Top 15 interview questions to determine who has them

By Daniel Abramson, HRSource

What are “soft skills,” you ask?

Soft skills relate to how you work. Technical skills relate to how you do it.

Soft skills include interpersonal people skills, communication abilities, listening skills, time management, problem-solving, leadership and empathy, among others. They are among the top skills employers seek in the candidates they hire because soft skills are important for just about every single job, especially in the furniture and appliance retail business.

Hiring managers typically look for people with soft skills because they add value and make someone more successful in the workplace, with a minimal learning curve to get up and going.

 Someone can be excellent with technical, job-specific skills, but if they can’t manage their time or work within a team, they may not be successful in the workplace.

Soft skills are also important to the success of most employers. After all, every job requires employees to engage with internal and external customers in some way. It seems like we hire for skills and fire on attitude and work ethic (hard skills vs. soft skills).

Here are 15 desired soft skill traits and related interview questions to help you gauge your candidate’s soft skills set. Choose the questions you prefer:

Adaptability: Tell me about a time you were asked to do something completely new. How did you react? What did you learn?  

Ambition: Can you tell me about an action you’ve taken to further your career? (Attend a seminar, read a book, listen to podcast?)  

Competition: Are you motivated by winning or the fear of losing? Why?

Curiosity: What is one new skill you’ve recently learned?  

Cognitive flexibility: What do you do to show the people you are talking to that you are listening but disagree? 

Time management: Tell me about a time you missed a deadline. How did you manage it and recover? 

Leadership: Can you tell me about a situation where you took the lead on a project?  And, what is the difference between a manager and a leader? 

Negotiation: You need to convince your manager that it is impossible to meet your targets. How do you go about proving it?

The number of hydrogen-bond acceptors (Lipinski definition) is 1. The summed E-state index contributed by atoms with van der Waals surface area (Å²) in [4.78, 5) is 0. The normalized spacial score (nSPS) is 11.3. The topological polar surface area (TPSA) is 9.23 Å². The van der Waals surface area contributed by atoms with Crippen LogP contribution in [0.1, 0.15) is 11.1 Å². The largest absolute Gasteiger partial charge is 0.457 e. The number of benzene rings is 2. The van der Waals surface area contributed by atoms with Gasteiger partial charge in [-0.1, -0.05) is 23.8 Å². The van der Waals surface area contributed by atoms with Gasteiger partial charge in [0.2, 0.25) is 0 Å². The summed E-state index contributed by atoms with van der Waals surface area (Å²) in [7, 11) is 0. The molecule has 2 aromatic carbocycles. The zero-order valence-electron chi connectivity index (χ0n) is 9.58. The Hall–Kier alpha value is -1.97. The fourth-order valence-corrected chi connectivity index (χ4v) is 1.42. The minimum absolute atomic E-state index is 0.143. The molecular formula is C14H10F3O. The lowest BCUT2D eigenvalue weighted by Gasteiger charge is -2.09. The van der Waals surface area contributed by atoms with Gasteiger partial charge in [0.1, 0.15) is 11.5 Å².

Critical thinking: Why are you changing jobs? What could your current employer do or change to keep you? 

Perseverance: At what point do you abandon a project or an idea?  

Persuasion: What makes you the best candidate for this job? Why should we hire you over the three other people we’re interviewing?

Proactivity: Give me an example of a new idea you presented to your manager. What was the outcome?

Problem solving: You have over 400 unread emails in your inbox. You have an hour to deal with them. What do you do to make sense of your overwhelming inbox? 

Customer service: Tell me about a time you had negative customer or employee feedback. How did you deal with the situation?  

Breaking the Rules/working the edges: Give me an example of a time when you broke the rules in order to get something done quickly?

P.S. Here’s my pet peeve interview question: “Why do you want to work here?”… which quickly triggers the pre-rehearsed answer, “I want to join an ambitious company and participate in its exciting development with passionate people…” C’mon, really?

The goal of these interview questions is to find the right balance between original questions that don’t intimidate candidates but are precise and open-ended enough to let people express themselves and show you who they are and how they work — a.k.a., soft skills. 

Need help interviewing or evaluating a candidate? Feel free to call or email me. 

Daniel Abramson is managing lead of HRSource, a comprehensive collection of customized employment tools and turnkey solutions exclusive to BrandSource members. Contact Daniel at (540) 535-8484 or

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